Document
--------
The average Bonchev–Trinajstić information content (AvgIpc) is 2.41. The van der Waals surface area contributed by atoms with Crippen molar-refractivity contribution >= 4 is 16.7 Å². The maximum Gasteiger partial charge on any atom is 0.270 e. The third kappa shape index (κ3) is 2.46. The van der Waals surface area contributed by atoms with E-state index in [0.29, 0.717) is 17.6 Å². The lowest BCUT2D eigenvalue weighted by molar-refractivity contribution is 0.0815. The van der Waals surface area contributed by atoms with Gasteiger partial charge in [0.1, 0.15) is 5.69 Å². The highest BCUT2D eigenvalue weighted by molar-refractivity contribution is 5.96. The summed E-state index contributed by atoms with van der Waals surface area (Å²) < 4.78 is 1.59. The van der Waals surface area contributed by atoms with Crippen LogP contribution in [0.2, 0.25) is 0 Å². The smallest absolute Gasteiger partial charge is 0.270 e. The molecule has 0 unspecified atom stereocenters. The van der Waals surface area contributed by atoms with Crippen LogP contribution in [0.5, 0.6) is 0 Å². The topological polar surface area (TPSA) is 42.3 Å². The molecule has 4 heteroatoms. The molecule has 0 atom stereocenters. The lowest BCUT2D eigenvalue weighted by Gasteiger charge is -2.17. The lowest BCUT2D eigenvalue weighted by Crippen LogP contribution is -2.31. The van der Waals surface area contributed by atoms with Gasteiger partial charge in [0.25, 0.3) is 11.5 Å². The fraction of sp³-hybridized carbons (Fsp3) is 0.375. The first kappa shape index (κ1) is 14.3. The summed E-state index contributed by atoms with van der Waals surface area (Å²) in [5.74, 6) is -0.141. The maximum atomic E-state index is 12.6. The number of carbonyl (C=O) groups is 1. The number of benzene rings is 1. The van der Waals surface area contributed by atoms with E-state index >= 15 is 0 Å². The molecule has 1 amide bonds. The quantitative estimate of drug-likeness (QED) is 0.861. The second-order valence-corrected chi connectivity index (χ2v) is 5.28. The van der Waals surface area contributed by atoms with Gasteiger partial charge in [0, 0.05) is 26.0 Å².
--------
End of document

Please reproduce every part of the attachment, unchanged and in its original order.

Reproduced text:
The average Bonchev–Trinajstić information content (AvgIpc) is 2.41. The van der Waals surface area contributed by atoms with Crippen molar-refractivity contribution >= 4 is 16.7 Å². The maximum Gasteiger partial charge on any atom is 0.270 e. The third kappa shape index (κ3) is 2.46. The van der Waals surface area contributed by atoms with E-state index in [0.29, 0.717) is 17.6 Å². The lowest BCUT2D eigenvalue weighted by molar-refractivity contribution is 0.0815. The van der Waals surface area contributed by atoms with Gasteiger partial charge in [0.1, 0.15) is 5.69 Å². The highest BCUT2D eigenvalue weighted by molar-refractivity contribution is 5.96. The summed E-state index contributed by atoms with van der Waals surface area (Å²) < 4.78 is 1.59. The van der Waals surface area contributed by atoms with Crippen LogP contribution in [0.2, 0.25) is 0 Å². The smallest absolute Gasteiger partial charge is 0.270 e. The molecule has 0 unspecified atom stereocenters. The van der Waals surface area contributed by atoms with Crippen LogP contribution in [0.5, 0.6) is 0 Å². The topological polar surface area (TPSA) is 42.3 Å². The molecule has 4 heteroatoms. The molecule has 0 atom stereocenters. The lowest BCUT2D eigenvalue weighted by Gasteiger charge is -2.17. The lowest BCUT2D eigenvalue weighted by Crippen LogP contribution is -2.31. The van der Waals surface area contributed by atoms with Gasteiger partial charge in [0.25, 0.3) is 11.5 Å². The fraction of sp³-hybridized carbons (Fsp3) is 0.375. The first kappa shape index (κ1) is 14.3. The summed E-state index contributed by atoms with van der Waals surface area (Å²) in [5.74, 6) is -0.141. The maximum atomic E-state index is 12.6. The number of carbonyl (C=O) groups is 1. The number of benzene rings is 1. The van der Waals surface area contributed by atoms with E-state index >= 15 is 0 Å². The molecule has 1 amide bonds. The quantitative estimate of drug-likeness (QED) is 0.861. The second-order valence-corrected chi connectivity index (χ2v) is 5.28. The van der Waals surface area contributed by atoms with Gasteiger partial charge in [0, 0.05) is 26.0 Å².